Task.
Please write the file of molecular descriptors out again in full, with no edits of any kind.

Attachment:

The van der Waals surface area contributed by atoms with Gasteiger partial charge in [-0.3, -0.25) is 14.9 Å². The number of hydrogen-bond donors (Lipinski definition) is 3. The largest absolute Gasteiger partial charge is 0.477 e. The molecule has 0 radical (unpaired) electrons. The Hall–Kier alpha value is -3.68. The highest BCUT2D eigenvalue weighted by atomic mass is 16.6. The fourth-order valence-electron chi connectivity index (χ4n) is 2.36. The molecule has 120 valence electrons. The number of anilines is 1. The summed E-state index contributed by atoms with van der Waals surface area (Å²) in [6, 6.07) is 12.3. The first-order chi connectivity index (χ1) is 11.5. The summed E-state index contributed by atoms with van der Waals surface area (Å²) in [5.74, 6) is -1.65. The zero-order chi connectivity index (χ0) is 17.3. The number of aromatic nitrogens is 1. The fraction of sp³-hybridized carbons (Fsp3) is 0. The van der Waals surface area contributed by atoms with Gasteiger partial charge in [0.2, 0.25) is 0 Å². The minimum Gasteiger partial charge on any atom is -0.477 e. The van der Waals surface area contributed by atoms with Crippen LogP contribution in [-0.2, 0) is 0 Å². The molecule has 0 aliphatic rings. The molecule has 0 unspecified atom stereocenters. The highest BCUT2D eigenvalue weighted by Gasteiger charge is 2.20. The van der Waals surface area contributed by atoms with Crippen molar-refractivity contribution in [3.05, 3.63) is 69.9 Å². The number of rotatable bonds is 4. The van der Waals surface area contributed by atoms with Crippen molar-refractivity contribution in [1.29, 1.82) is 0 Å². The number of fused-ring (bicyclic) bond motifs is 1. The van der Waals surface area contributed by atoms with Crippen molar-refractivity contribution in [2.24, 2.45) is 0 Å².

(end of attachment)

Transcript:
The van der Waals surface area contributed by atoms with Gasteiger partial charge in [-0.3, -0.25) is 14.9 Å². The number of hydrogen-bond donors (Lipinski definition) is 3. The largest absolute Gasteiger partial charge is 0.477 e. The molecule has 0 radical (unpaired) electrons. The Hall–Kier alpha value is -3.68. The highest BCUT2D eigenvalue weighted by atomic mass is 16.6. The fourth-order valence-electron chi connectivity index (χ4n) is 2.36. The molecule has 120 valence electrons. The number of anilines is 1. The summed E-state index contributed by atoms with van der Waals surface area (Å²) in [6, 6.07) is 12.3. The first-order chi connectivity index (χ1) is 11.5. The summed E-state index contributed by atoms with van der Waals surface area (Å²) in [5.74, 6) is -1.65. The zero-order chi connectivity index (χ0) is 17.3. The number of aromatic nitrogens is 1. The fraction of sp³-hybridized carbons (Fsp3) is 0. The van der Waals surface area contributed by atoms with Gasteiger partial charge in [0.2, 0.25) is 0 Å². The minimum Gasteiger partial charge on any atom is -0.477 e. The van der Waals surface area contributed by atoms with Crippen LogP contribution in [-0.2, 0) is 0 Å². The molecule has 0 aliphatic rings. The molecule has 0 unspecified atom stereocenters. The highest BCUT2D eigenvalue weighted by Gasteiger charge is 2.20. The van der Waals surface area contributed by atoms with Crippen molar-refractivity contribution in [3.05, 3.63) is 69.9 Å². The number of rotatable bonds is 4. The van der Waals surface area contributed by atoms with Crippen molar-refractivity contribution in [1.29, 1.82) is 0 Å². The number of fused-ring (bicyclic) bond motifs is 1. The van der Waals surface area contributed by atoms with Crippen molar-refractivity contribution in [2.24, 2.45) is 0 Å².